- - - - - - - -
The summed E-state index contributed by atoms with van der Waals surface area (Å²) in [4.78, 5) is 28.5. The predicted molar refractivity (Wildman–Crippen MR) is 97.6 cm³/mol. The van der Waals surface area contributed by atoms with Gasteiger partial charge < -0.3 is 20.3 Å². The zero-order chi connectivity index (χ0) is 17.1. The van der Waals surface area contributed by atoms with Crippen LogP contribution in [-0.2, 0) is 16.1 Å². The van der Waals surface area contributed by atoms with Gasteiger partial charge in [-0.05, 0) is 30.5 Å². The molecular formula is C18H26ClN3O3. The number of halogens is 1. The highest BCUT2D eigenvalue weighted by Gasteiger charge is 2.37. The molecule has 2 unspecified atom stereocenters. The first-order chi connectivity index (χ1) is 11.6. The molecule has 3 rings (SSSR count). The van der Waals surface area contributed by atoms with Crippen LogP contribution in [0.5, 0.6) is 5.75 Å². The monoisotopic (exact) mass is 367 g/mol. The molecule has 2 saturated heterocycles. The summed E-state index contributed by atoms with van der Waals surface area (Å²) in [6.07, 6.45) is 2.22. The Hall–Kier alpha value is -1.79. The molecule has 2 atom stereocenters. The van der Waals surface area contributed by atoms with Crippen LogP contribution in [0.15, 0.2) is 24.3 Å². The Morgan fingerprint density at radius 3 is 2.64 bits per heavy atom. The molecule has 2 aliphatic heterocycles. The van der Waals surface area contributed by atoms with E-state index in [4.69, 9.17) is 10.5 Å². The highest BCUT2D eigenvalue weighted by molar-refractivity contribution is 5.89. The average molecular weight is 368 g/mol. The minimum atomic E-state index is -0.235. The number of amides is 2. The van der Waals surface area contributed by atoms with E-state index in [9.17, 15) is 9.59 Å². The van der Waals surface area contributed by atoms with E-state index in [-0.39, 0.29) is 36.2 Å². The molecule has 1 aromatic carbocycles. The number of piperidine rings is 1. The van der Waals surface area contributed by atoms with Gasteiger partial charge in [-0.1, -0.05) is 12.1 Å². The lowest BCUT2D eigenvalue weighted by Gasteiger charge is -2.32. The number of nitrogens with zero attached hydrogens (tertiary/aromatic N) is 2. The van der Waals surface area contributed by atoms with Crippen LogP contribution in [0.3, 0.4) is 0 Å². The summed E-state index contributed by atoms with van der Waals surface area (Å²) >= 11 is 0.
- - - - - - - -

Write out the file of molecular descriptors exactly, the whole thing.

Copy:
The summed E-state index contributed by atoms with van der Waals surface area (Å²) in [4.78, 5) is 28.5. The predicted molar refractivity (Wildman–Crippen MR) is 97.6 cm³/mol. The van der Waals surface area contributed by atoms with Gasteiger partial charge < -0.3 is 20.3 Å². The zero-order chi connectivity index (χ0) is 17.1. The van der Waals surface area contributed by atoms with Crippen LogP contribution in [-0.2, 0) is 16.1 Å². The van der Waals surface area contributed by atoms with Gasteiger partial charge in [-0.05, 0) is 30.5 Å². The molecular formula is C18H26ClN3O3. The number of halogens is 1. The highest BCUT2D eigenvalue weighted by Gasteiger charge is 2.37. The molecule has 2 unspecified atom stereocenters. The first-order chi connectivity index (χ1) is 11.6. The molecule has 3 rings (SSSR count). The van der Waals surface area contributed by atoms with Crippen LogP contribution in [0.5, 0.6) is 5.75 Å². The monoisotopic (exact) mass is 367 g/mol. The molecule has 2 saturated heterocycles. The summed E-state index contributed by atoms with van der Waals surface area (Å²) in [6.07, 6.45) is 2.22. The Hall–Kier alpha value is -1.79. The molecule has 2 atom stereocenters. The van der Waals surface area contributed by atoms with Crippen LogP contribution in [0.15, 0.2) is 24.3 Å². The Morgan fingerprint density at radius 3 is 2.64 bits per heavy atom. The molecule has 2 aliphatic heterocycles. The van der Waals surface area contributed by atoms with E-state index in [4.69, 9.17) is 10.5 Å². The highest BCUT2D eigenvalue weighted by molar-refractivity contribution is 5.89. The average molecular weight is 368 g/mol. The minimum atomic E-state index is -0.235. The number of amides is 2. The van der Waals surface area contributed by atoms with E-state index in [9.17, 15) is 9.59 Å². The van der Waals surface area contributed by atoms with E-state index in [-0.39, 0.29) is 36.2 Å². The molecule has 1 aromatic carbocycles. The number of piperidine rings is 1. The van der Waals surface area contributed by atoms with Gasteiger partial charge in [-0.1, -0.05) is 12.1 Å². The lowest BCUT2D eigenvalue weighted by Gasteiger charge is -2.32. The number of nitrogens with zero attached hydrogens (tertiary/aromatic N) is 2. The van der Waals surface area contributed by atoms with Crippen LogP contribution in [0.3, 0.4) is 0 Å². The summed E-state index contributed by atoms with van der Waals surface area (Å²) >= 11 is 0.